The foregoing summary, as well as the following detailed description of preferred embodiments of the present invention, will be better understood when read in conjunction with the appended drawings. For the purpose of illustrating the invention, there are shown in the drawings embodiments that are presently preferred. As should be understood, however, the invention is not limited to the precise arrangements and instrumentalities shown. In the drawings:
Advanced Intelligent Network (AIN) System
Referring now to the figures, a preferred embodiment of the system and method of the present invention will be described. Basic telephony concepts and terminology are used throughout the description as would be understood by one of skill in the art.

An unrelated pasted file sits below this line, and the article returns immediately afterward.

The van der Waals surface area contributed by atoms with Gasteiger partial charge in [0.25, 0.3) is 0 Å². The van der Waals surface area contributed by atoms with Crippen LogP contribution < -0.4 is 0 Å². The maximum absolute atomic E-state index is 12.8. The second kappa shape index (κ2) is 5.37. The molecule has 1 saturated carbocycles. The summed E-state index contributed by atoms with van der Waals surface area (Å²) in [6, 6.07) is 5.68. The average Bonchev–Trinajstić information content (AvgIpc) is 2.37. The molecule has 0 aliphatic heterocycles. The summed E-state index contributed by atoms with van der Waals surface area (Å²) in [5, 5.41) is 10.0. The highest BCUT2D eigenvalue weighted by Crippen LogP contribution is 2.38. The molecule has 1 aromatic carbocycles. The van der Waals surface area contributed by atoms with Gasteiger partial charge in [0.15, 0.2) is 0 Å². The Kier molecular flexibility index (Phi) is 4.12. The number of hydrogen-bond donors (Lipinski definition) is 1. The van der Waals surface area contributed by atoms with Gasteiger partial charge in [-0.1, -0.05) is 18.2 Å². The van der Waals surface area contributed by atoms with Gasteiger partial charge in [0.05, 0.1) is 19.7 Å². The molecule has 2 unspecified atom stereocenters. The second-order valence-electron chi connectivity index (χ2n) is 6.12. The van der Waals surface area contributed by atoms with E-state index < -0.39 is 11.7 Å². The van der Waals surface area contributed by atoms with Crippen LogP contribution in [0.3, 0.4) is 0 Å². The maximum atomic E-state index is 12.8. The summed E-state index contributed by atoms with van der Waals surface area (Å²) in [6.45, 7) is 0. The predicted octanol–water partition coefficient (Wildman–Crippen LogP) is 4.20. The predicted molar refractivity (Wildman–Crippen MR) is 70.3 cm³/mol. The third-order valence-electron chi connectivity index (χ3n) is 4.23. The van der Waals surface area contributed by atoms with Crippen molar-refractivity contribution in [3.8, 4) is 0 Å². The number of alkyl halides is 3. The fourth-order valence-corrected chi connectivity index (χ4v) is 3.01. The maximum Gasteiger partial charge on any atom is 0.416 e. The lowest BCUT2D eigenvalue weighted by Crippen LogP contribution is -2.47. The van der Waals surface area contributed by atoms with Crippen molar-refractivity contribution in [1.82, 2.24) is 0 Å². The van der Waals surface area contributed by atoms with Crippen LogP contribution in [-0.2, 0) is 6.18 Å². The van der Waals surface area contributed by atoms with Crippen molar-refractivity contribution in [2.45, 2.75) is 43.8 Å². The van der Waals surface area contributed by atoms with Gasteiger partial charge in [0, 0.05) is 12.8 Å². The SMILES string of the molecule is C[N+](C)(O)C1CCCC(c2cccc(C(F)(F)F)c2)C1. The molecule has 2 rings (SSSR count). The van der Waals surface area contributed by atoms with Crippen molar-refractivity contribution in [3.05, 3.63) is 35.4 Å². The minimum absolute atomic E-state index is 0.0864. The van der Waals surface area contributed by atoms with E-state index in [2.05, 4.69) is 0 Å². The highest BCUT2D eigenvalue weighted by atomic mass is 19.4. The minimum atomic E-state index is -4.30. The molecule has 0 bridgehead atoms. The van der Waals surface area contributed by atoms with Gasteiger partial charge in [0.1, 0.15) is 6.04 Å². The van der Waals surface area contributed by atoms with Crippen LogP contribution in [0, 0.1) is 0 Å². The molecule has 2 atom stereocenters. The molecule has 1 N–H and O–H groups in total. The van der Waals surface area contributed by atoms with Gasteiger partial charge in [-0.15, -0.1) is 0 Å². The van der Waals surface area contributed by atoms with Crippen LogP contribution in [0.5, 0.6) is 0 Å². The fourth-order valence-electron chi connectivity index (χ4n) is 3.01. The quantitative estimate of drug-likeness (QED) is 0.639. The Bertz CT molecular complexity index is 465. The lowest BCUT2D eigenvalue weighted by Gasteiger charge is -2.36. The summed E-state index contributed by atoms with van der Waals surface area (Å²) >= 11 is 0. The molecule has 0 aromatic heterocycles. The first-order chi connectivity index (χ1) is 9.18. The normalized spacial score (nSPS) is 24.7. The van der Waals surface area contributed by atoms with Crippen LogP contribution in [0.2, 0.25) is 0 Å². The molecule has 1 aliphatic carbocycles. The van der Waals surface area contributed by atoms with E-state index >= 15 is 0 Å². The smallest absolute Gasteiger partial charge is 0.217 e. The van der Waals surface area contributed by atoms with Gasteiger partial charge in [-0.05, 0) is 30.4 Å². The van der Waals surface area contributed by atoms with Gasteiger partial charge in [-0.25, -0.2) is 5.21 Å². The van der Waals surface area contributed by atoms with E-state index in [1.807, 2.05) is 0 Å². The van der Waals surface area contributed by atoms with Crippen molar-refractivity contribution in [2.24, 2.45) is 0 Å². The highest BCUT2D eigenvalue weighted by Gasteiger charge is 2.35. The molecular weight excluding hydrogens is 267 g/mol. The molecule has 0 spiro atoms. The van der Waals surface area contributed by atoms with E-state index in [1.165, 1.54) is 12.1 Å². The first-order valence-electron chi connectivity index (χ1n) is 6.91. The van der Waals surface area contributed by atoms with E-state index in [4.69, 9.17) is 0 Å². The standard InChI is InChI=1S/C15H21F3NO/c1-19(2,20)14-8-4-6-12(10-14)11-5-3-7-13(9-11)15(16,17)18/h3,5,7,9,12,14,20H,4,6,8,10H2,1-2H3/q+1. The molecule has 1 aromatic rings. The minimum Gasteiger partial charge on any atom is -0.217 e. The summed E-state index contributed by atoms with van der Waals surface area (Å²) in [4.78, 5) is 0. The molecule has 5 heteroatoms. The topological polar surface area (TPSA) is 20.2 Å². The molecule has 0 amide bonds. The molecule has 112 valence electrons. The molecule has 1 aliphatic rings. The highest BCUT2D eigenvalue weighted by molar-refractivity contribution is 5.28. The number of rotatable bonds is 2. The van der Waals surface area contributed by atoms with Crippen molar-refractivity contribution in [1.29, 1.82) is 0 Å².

Referring now to
According to an aspect of the present invention, a system and method for caller detection of privacy screening may be implemented for an AIN or AIN-type network using a computer telephony system. The Advanced Intelligent Network system is described in U.S. Pat. No. 5,701,301 and U.S. Pat. No. 5,838,774, which are hereby incorporated by reference.
In particular, an AIN network with advanced intelligent network capabilities may be utilized to implement the various features and aspects of the invention. It should be noted, however, that the implementation of the present invention is not limited to AIN-based networks and other advanced or intelligent networks and arrangements may be used to implement the invention.
Referring now to the accompanying drawings,
As further illustrated in